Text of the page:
Sunday, October 15, 2006

Free of God, Animalized Intellect, Encased in Mud (10.03.08)

When we were young as a babe’s I AM and our world was fresh and new, Heaven touched the earth and angels whispered their secrets to us through the wind, rivers, mountains and stars. But as we lose our naiveté and innocence, the world is increasingly demystified and we become subject to the brutal “reign of quantity” inside the prison of the senses.

Life at the center is exchanged for life at the periphery. It is as if we are trapped below a sheet of ice: “Mistaking the ice that imprisons us for Reality, we do not acknowledge what it excludes and experience no desire for deliverance; we try to compel the ice to be happiness” (Schuon). A strange new world is created, built from the bottom up rather than the top down. But since this barren world contains no real Truth, it cannot satisfy the exiled soul, which begins its endless quest for greater thrills and excitement to fill the void. New. More. Faster. Rage Against the Machine--not up, but further down and out, where only one last barrier remains: blasphemy and destruction.

Press release: “Slayer, the fastest, heaviest and darkest band on earth retakes its unholy throne with their first studio album in six years, Christ Illusion, its first studio effort with the original lineup since 1990’s Seasons In The Abyss. The album will be available on June 6, 2006—that’s right, 6/6/06.”

Can music adversely affect the soul? That's a stupid question. Can beautiful music elevate the soul? When I give my son his nightly “big sendoff” into dreamland, I sing him lullabies, the music of choice usually being angelic Beach Boy songs that spontaneously pop into my head, such as In My Room or the beautiful Hushabye:

Hushabye, hushabye
Oh my darlin' don't you cry
Guardian angels up above
Take care of the one I love

Lullabye and goodnight
In your dreams I hold you tight
Lullabye and goodnight
Til the dawn's early light

Pillows lying on your bed
Oh my darling rest your head
Sandman will be coming soon
Singing you a slumber tune

Bear in mind that this song was recorded by grown men without irony just a couple of generations ago. It might as well have been 1,000 years ago, for such unguarded innocence is almost unthinkable in today’s musical climate.


The Vital Beings are the ones who do not wish to recover their humanity and who are fully at home in this fallen world. Breaking through the ice would involve surpassing themselves, the one thing the vital man is loath to do. For he loves the world with all his heart, all his soul, and all his mind--which is precisely to lack heart, soul and mind, or at least to deny their provenance. It is to be “born again from below.”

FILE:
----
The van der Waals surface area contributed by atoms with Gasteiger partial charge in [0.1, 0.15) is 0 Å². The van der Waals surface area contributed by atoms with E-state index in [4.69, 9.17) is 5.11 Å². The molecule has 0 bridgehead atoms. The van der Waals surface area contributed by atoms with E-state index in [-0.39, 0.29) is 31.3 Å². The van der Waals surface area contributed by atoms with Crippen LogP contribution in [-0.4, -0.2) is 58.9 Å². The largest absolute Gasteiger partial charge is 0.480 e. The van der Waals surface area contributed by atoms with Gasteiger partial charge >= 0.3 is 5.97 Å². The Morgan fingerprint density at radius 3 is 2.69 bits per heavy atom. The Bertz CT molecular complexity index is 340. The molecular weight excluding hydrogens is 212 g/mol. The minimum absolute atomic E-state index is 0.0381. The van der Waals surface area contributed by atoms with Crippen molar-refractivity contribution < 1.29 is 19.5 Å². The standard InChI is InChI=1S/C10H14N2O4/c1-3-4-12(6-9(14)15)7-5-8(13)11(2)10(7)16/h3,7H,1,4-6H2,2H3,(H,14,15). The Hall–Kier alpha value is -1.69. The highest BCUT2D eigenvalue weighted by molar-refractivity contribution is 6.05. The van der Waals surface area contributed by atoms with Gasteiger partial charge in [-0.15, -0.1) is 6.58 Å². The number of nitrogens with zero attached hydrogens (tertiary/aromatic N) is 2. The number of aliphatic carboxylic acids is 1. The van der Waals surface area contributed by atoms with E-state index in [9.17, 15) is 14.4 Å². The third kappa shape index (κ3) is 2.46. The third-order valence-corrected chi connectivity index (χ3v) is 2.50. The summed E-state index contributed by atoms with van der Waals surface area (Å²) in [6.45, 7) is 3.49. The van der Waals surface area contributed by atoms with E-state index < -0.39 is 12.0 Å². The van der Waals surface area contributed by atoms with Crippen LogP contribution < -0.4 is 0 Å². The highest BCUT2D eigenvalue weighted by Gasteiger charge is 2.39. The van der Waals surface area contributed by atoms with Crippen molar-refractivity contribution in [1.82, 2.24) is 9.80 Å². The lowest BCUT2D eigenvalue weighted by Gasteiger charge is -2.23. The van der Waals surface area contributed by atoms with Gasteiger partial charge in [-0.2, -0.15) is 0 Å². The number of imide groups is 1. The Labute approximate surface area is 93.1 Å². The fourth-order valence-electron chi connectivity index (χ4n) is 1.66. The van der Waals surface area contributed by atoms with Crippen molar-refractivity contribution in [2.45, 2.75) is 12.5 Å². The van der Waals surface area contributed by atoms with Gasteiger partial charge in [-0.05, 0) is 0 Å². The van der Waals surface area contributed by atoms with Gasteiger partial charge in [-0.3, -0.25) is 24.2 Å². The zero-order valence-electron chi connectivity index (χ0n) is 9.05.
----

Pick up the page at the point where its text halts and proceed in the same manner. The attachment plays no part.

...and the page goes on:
Lately the news has focussed on some of the increasingly routine horrors being perpetrated against children in our schools and elsewhere. Father Rose, who wrote his piece on nihilism in the late fifties, prior to the vast explosion in crime caused by lenient liberal social policies and a forgiving attitude toward evil, predicted all of this. As he writes, “Crime in most previous ages had been a localized phenomenon and had apparent and comprehensible causes in the human passions of greed, lust, envy, jealousy, and the like; never has there been anything more than a faint prefiguration of the crime that has become typical of our own century, crime for which the only name is one the avant-garde today is fond of using in another Nihilist context: ‘absurd.’”

That is an excellent point, for the absurd sadism of so many of our crimes--far too many to chronicle here--matches the absurdity of an art that celebrates ugliness or “authenticity” and an educational system that promulgates the lie that truth does not exist. When your elites spend several generations creating an absurd world, don’t be surprised if you end up with absurd people and meaningless crimes.

“When questioned, those apprehended for such crimes explain their behavior in the same way: it was an ‘impulse’ or an ‘urge’ that drove them, or it was a sadistic pleasure in committing the crime, or there was some totally irrelevant pretext, such as boredom, confusion, or resentment. In a word, they cannot explain their behavior at all, there is no readily comprehensible motive for it, and in consequence... there is no remorse.”

I just flipped on the news today, oh boy, while giving a bottle to His Majesty. A 22 year-old man arrested in Iowa for murdering his parents and three sisters. Family of four in Florida murdered. High school football players remove their helmets and use them as weapons to beat their opponents.

As a brief aside, I remember studying film noir back in film school. The professor divided it into several sub-genres that evolved--or devolved--over the years, and which seemed to reflect the societal degeneration of which Father Rose speaks. I won’t get into a whole dissertation here, but early film noir such as Double Indemnity depicts a man who is pulled down into circumstances beyond his control due either to bad luck or some identifiable motive such as greed or lust. But in late film noir, the entire world has become corrupt, both the criminals and law enforcement. In fact, every human institution has become corrupt. In such a world, the antihero or outlaw becomes the hero with whom we identify. The corruption extends even into the family, which becomes a breeding ground for psychopaths, as in White Heat (starring James Cagney) or The Godfather saga. In these films, evil merely fights evil, so we inevitably find ourselves identifying with evil. There is no “good.” There are only hypocrites.